A World in Which $158 Billion Netflix May Be Too Small to Get Access to You

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A court granted AT&T the right to acquire Time Warner, which makes sense because the Trump Administration’s blocking of that deal was political, rather than a true issue of antitrust. But when combined with the death of Net Neutrality, which ended Monday, Danny Crichton at TechCrunch had a sobering observation. In a piece arguing the merits of Alphabet and Netflix becoming ISPs (I’d throw Apple on that list), he noted that the world of video is effectively closed to startups. It’s a good read, and here’s a snippet:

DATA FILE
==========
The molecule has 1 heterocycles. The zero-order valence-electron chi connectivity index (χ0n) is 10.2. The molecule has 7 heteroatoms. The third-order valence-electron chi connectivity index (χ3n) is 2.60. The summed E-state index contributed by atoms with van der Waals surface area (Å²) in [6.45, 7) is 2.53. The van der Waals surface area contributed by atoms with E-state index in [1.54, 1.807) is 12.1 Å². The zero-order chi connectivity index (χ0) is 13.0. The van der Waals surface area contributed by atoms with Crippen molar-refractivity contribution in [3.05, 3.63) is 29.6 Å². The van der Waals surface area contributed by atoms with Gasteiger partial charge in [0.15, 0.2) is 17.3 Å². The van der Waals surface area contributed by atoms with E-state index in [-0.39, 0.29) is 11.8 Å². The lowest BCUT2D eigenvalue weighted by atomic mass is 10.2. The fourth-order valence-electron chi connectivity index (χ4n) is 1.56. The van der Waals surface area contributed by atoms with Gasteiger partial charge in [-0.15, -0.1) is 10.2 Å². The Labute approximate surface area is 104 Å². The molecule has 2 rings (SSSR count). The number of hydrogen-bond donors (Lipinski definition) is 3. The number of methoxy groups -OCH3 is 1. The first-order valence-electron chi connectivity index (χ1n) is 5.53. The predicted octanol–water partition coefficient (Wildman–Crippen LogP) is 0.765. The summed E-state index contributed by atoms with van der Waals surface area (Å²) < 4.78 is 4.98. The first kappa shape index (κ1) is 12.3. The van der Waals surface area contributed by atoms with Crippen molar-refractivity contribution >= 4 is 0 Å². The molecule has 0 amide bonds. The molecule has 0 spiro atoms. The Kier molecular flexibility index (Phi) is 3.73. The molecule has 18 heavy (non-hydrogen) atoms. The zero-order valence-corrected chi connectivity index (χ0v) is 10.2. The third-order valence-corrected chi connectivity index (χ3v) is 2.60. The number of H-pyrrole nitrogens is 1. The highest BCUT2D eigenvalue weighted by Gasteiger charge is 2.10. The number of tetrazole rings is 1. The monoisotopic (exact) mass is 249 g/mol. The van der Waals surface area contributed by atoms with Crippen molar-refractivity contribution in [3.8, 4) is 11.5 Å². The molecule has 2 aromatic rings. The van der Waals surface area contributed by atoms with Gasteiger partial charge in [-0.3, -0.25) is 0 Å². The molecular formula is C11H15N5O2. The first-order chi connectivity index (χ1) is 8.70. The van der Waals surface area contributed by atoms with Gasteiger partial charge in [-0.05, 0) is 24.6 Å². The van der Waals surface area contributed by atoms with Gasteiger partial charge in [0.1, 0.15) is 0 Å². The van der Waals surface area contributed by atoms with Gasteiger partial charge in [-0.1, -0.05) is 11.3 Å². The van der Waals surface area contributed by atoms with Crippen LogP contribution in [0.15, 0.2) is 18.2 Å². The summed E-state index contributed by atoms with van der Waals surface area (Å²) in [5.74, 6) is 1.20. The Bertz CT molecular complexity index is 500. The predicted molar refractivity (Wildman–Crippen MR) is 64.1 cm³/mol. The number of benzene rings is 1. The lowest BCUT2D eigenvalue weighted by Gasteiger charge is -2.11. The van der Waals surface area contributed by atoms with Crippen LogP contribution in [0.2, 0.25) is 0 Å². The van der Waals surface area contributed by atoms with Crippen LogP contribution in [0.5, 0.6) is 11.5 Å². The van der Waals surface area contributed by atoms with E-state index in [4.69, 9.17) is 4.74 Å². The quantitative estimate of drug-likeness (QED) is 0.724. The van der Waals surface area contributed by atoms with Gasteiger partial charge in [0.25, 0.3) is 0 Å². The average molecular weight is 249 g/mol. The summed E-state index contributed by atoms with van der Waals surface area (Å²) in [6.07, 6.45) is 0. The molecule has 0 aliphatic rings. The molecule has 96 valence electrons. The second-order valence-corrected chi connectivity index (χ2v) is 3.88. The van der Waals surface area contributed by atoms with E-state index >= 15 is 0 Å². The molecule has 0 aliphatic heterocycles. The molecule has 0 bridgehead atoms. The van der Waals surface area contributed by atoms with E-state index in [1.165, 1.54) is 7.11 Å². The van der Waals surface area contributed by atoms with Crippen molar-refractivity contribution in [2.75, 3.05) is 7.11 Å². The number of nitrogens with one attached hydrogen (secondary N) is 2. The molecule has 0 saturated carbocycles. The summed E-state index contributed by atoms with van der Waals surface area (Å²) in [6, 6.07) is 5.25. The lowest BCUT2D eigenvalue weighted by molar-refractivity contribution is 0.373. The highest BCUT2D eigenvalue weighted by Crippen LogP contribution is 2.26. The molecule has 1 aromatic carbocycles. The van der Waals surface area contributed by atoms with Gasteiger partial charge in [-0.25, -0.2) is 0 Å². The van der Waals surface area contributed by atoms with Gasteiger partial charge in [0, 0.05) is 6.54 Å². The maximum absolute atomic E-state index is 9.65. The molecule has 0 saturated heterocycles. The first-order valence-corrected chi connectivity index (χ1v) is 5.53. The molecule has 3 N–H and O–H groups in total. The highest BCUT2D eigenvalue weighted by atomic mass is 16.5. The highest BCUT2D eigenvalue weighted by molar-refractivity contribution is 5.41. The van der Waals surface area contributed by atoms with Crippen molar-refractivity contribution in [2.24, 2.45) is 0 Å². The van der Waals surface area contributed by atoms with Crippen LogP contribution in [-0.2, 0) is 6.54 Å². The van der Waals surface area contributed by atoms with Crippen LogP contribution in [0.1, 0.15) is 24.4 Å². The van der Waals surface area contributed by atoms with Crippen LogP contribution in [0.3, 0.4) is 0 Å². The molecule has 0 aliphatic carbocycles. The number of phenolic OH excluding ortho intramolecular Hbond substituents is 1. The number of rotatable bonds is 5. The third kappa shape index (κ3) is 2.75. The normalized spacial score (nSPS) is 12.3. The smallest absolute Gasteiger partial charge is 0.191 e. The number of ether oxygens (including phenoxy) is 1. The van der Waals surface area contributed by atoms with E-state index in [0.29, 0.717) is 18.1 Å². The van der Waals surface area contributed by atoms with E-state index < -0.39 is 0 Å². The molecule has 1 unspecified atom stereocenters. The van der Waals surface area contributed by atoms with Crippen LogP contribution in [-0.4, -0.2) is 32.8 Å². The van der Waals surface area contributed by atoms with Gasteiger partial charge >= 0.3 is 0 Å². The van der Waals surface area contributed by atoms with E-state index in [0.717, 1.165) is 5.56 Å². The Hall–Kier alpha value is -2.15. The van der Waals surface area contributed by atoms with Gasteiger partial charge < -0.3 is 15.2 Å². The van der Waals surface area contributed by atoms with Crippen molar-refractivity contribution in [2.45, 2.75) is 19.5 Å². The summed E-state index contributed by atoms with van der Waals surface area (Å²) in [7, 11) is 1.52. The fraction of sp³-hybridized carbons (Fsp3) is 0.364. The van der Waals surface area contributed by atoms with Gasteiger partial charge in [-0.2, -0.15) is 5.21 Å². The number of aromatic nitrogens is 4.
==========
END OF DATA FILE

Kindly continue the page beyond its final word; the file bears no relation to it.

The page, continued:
One sad note though is how much the world of video is increasingly closed to startups. When companies like Netflix, which today closed with a market cap of almost $158 billion, can’t necessarily get enough negotiating power to ensure that consumers have direct access to them, no startup can ever hope to compete. America may believe in its entrepreneurs, but its competition laws have done nothing to keep the terrain open for them. Those implications are just beginning.

Check It Out: A World in Which $158 Billion Netflix May Be Too Small to Get Access to You

A World in Which $158 Billion Netflix May Be Too Small to Get Access to You
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